"Whatever you say, comadre," I whisper to her in the dark. "I'm okay with that theory. But, mujer, just look at the man! I don't care how many years he's been dead. I still want to taste him."

"¡Ay, tú!" Irma says.

But I know she knows what I mean.

And she knows I know what she means.

When I watch Pedro's movies I'm watching the lives of my people, past, present and future, parade in front of me. Pedro Infante could have been my father; he was my father's age when I was born. He's the man we want our men to be. And he's the man we imagine ourselves to be if we are men. The man we want our daughters to have loved. Pedro's the beautiful part of our dreaming. And his looks still have the power to make my woman's blood heat up like sizzling manteca on an old but faithful sartén. Just watching him on the screen makes my little sopaipilla start throbbing underneath all the folds and tucks of cloth on the old and creaky theater seat, just give me some honey.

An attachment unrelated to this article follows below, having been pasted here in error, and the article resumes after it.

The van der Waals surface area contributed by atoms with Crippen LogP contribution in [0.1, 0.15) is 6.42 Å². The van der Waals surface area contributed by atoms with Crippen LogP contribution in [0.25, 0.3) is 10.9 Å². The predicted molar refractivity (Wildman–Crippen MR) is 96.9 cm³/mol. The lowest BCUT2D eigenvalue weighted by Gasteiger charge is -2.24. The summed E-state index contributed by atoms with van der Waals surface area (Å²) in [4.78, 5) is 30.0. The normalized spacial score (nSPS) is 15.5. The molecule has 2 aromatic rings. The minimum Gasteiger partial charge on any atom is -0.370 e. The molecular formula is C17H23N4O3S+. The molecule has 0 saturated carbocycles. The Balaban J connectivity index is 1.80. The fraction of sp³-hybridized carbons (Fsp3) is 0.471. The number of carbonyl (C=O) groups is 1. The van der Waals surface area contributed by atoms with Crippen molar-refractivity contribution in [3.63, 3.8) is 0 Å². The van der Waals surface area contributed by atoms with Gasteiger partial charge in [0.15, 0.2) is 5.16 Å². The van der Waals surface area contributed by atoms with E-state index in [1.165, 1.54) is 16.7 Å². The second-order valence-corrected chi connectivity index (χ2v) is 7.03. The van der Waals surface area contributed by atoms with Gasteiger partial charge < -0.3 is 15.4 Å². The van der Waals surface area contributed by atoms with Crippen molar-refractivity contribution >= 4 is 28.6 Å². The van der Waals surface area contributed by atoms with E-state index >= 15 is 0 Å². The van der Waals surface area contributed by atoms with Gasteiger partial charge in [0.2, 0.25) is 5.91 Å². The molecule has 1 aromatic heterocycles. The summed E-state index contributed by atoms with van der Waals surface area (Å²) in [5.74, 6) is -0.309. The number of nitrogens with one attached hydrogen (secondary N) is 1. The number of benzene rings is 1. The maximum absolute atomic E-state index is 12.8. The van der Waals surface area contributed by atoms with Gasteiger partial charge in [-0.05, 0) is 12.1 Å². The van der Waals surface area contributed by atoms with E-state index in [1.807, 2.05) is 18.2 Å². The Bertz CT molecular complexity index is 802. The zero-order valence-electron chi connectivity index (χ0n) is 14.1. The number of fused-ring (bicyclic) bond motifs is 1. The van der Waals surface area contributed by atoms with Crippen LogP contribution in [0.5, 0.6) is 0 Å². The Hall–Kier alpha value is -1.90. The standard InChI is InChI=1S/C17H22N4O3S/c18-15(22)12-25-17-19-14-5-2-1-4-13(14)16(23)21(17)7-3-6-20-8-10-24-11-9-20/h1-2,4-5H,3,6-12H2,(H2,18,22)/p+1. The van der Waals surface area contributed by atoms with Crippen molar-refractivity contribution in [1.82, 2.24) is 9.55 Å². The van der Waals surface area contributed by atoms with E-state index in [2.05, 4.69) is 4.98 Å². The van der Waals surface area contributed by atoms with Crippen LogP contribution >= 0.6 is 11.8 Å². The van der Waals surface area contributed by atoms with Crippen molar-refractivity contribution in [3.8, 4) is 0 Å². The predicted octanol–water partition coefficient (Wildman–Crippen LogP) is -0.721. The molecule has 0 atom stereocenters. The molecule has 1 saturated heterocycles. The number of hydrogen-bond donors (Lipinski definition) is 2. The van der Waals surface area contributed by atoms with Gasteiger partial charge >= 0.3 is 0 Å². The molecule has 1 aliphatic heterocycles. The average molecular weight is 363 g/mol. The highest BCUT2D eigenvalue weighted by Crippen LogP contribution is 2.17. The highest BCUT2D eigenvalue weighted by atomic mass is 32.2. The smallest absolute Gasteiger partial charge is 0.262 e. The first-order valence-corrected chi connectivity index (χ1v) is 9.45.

He had a beautiful body. He lifted weights, which most Mejicanos didn't do at the time. When I think of the Mejicanos I know, I hardly think of them with barbells. They're not the exercising type. They're too busy working outdoors fixing the techo or cleaning or working en los files or running after their own or someone else's children or planting vegetables in their backyards.

When you saw Pedro boxing or riding a motorcycle, you knew he was a man ahead of his sluggish time. Physically robust, he did all his own stunts, whether it was fighting with Wolf Ruvinskis, the hunky Mexican actor who showed a lot of his chest during that era of moviemaking, or hanging on for dear life on the top of the old bus that took him down the dusty and interminable road to La Capital and into Cruz's waiting arms. Pedro loved more women than you can count, which is about the best exercise you can ever get.